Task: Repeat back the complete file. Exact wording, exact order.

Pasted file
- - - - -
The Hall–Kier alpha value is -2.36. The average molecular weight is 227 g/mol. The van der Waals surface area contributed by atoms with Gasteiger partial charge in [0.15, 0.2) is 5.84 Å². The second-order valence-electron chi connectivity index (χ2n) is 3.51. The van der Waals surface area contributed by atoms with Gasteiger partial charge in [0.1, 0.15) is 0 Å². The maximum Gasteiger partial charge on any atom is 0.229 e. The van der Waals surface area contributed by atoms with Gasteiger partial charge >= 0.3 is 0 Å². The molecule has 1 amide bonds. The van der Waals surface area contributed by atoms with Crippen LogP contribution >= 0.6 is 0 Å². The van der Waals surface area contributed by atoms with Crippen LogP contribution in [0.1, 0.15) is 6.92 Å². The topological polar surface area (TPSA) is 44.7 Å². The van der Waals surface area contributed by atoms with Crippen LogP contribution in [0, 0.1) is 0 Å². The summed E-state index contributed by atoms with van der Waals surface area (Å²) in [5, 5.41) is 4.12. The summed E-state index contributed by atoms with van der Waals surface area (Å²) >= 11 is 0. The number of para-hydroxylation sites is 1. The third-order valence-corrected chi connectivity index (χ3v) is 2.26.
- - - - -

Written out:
The Hall–Kier alpha value is -2.36. The average molecular weight is 227 g/mol. The van der Waals surface area contributed by atoms with Gasteiger partial charge in [0.15, 0.2) is 5.84 Å². The second-order valence-electron chi connectivity index (χ2n) is 3.51. The van der Waals surface area contributed by atoms with Gasteiger partial charge in [0.1, 0.15) is 0 Å². The maximum Gasteiger partial charge on any atom is 0.229 e. The van der Waals surface area contributed by atoms with Gasteiger partial charge >= 0.3 is 0 Å². The molecule has 1 amide bonds. The van der Waals surface area contributed by atoms with Crippen LogP contribution >= 0.6 is 0 Å². The van der Waals surface area contributed by atoms with Crippen LogP contribution in [0.1, 0.15) is 6.92 Å². The topological polar surface area (TPSA) is 44.7 Å². The van der Waals surface area contributed by atoms with Crippen LogP contribution in [0, 0.1) is 0 Å². The summed E-state index contributed by atoms with van der Waals surface area (Å²) in [5, 5.41) is 4.12. The summed E-state index contributed by atoms with van der Waals surface area (Å²) >= 11 is 0. The number of para-hydroxylation sites is 1. The third-order valence-corrected chi connectivity index (χ3v) is 2.26.